|Edward Post White, Jr., Ibby White, Lizbeth Halsey White, Boo White, Edward Post White, Sr.|
Southampton Press 5/28/85
The members of the Southampton Historical Museum honored a former town historian last Friday, as they unanimously voted during their annual meeting to dedicate the contents of The Captain Rogers Homestead on Meeting House Land as the Lizbeth White Memorial.
In recommending that the honor be bestowed upon her, Museum President and Town Historian Robert Keene said that Lizbeth White served as Southampton Town Historian during the 1920s and that it was Mrs. White who ascertained that, when the town was settled in 1640, Eleanor Howell was the first woman to step ashore at North Sea’s Conscience Point. He credited her with learning that the small boy known to have come by boat with the settlers was Eleanor and Edward Howell’s eight-year-old son, Arthur.
Mr. Keene also said that he believes that part of the impetus for the formation of an historical museum in Southampton came from Mrs. White, through the publication 70 years ago in the Sea-Side Times of a column that she wrote.
Mr. Keen said that it was while he was in Town Hall, reading historical records, that he became aware of and intrigued by Mrs. White’s contribution to Southampton.
Every once in a while the name Lizbeth White came up. And it kept coming up and kept coming up. So, I checked into it and this is what I found,” he said, turning to a biographical sketch that he had prepared.
Mrs. White, born Lizbeth Halsey, the sister of Abigail Halsey and the Reverend Jesse Halsey, succeeded the first town historian, William S. Pelletreau, the man who “restored and put in order and had reprinted the early town Records,” Mr. Keene said, adding that Mrs. White died in 1932.
She was the founding regent of the local chapter of the Daughters of the American Revolution (DAR), and it was she who was instrumental in bringing to the attention of the Town Board in 1928 the design of the town flag, as it had been presented by the DAR. Apparently, the Town Board did not act of the adoption of the design back then, for until 1982, the town had no official flag.
Mr. Keen said that in 1982 he found a reference to the flag as he examined the records of the deceased Town Historian Willian K. Dunwelll. There, he found a small, typewritten note which had been made by Mrs. White. After researching the flag and its design, Mr. Keene went to the Town Board, which adopted the flag and its design. The official town flag now flied in front of Town Hall.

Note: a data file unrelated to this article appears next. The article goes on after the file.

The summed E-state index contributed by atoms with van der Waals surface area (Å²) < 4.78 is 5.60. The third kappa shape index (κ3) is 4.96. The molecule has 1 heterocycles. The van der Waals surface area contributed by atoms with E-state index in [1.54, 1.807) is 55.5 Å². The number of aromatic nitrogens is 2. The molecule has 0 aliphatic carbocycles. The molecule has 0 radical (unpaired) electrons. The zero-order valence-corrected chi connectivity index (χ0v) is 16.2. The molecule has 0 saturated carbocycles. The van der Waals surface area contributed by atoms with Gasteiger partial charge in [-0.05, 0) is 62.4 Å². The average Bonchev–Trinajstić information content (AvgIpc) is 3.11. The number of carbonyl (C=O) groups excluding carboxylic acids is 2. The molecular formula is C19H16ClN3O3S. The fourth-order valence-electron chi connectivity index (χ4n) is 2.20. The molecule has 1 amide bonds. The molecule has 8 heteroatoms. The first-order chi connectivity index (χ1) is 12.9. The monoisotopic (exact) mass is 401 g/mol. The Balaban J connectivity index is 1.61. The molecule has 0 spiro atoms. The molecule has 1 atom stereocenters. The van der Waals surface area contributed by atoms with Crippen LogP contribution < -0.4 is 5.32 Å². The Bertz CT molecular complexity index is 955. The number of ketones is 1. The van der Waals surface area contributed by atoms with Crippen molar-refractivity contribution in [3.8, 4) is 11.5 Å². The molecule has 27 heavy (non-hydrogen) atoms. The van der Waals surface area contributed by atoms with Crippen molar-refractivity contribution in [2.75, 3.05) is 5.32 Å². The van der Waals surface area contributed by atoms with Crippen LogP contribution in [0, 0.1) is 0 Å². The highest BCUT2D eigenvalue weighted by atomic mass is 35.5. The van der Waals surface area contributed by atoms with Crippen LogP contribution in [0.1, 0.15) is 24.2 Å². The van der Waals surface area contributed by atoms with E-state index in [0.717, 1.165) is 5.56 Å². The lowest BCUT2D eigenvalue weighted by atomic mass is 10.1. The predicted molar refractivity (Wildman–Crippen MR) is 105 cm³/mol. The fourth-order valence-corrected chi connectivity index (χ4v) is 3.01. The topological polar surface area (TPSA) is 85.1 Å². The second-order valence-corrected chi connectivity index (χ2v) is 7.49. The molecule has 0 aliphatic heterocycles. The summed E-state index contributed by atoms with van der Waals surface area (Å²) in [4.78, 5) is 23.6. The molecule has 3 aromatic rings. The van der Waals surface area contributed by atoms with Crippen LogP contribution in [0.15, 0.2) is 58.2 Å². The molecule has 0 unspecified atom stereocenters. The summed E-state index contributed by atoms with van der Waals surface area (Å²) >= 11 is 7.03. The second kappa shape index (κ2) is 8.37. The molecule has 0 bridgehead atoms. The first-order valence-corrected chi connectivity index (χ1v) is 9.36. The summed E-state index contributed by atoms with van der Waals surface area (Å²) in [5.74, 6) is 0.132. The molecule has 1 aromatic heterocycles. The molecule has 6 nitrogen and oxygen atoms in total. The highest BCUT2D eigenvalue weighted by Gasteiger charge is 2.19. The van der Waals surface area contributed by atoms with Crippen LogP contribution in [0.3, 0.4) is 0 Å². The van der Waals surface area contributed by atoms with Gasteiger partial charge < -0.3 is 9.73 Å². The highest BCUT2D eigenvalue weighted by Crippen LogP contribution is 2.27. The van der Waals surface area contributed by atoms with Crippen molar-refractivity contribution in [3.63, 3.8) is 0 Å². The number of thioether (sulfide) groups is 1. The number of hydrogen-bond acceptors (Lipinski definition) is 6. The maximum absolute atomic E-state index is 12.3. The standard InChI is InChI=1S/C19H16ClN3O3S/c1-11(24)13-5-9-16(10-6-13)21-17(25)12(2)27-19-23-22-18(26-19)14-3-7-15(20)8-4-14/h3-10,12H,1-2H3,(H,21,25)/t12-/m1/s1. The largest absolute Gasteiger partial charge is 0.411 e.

Mr. Keene went on to detail Mrs. White’s discoveries about the first settlers, and noted that hse lived in what is now known as The Post House on North Main Street in Southampton Village. He said that The Post House is being renovated and restored as an inn now, and that, when it is completed a room there will be named for Lizbeth White.
Quoting from Mrs. White’s story in the 1915 Sea-Side Times, the predecessor to The Southampton Press, he said,
“Many of our town’s most precious memorials have vanished forever. Our fathers were too busy planting and colonizing, to think much about leaving behind them personal souvenirs . . . The golden opportunities for constructing the infant history of our colony have for the most part passed away. Those which remain ought to be seized with the greatest avidity.”
Her story continued, “First then, I would like to see the fairest lot of land to be found between Long Springs and the beach devoted to a memorial use. Spare an acre or two from your generous farms, upon it to be erected a modest but dignified structure of stone, or brick, fireproof, which shall contain primarily a library. Then into this repository let every native and every citizen take a pride in gathering whatever shall preserve the memory of the past or throw light upon its life. The place and time to begin are here and now.”